Tuesday, July 28, 2009

Frost is on the Pumpkin, Hay is in the Barn

If you've been out in the garden lately, you're more aware than a calendar gazer of just how far along the year is. The gourds are on the vine and they're getting color! Won't be long (I say as a guy whose favorite season of the year has always been autumn)!

I know you're saying to yourself, "John Bauman making a less-than-serious piece of pottery? John Bauman adding whimsy to his pottery? Forsooth?"

Okay, maybe you wouldn't say "Forsooth". I know I rarely use that word.

But, yes. For about three months out of the year I turn some of my pumpkins into Jack O'Lanterns. I get a kick out of coming up with different faces, expressions, shapes. And I like the way I can make them relate to each other.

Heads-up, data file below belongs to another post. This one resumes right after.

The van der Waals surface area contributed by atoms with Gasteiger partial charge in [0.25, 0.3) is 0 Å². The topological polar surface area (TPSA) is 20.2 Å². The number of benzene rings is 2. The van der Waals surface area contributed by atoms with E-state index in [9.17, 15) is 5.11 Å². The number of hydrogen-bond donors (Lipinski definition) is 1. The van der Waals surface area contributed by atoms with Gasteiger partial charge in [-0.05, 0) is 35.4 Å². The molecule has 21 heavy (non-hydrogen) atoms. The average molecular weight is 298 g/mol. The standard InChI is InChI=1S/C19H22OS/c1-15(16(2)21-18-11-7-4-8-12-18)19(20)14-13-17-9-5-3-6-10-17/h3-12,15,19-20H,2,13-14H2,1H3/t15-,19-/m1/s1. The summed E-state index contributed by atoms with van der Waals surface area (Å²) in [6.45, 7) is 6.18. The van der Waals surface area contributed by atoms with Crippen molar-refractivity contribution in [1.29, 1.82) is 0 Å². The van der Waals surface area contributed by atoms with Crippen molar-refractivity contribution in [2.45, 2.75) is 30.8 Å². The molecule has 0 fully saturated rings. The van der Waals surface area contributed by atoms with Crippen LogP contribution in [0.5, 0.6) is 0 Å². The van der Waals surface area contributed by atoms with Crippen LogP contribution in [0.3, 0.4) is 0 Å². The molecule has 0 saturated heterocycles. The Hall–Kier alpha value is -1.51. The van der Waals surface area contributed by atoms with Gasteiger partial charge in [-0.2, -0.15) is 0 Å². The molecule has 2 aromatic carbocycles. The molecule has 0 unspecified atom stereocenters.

Sure, it's a LITTLE weird to be working in the shop late at night and have a whole warecart of pumpkin faces staring at me as I work. But it's not as though I can hear them talking to me. Not often, anyway. Besides, singing isn't technically "talking".

I've had dozens and scores.......maybe even hundreds of people tell me that they get these Jack O'Lanterns out in late summer and turn the face against the wall -- enjoying the plain side until October. Then they turn it around, enjoy being haunted by the face for the month of October.

Finally, they turn it back around and enjoy the back side again until winter comes.

With or without the face, they look great with my gourds or in groups of Jack O'Lanterns too!

Each Jack O'Lantern comes with a clip-in light cord and bulb so that the face can be lighted from within. Each Jack O'Lantern is thrown on my potter's wheel. The stem is a hand-pulled handle.


  1. I just discovered your shop on Etsy through a treasury that included your Harvest Jar. Such beautiful work! I love everything, and the Jack O'Lanterns are fantastic. :)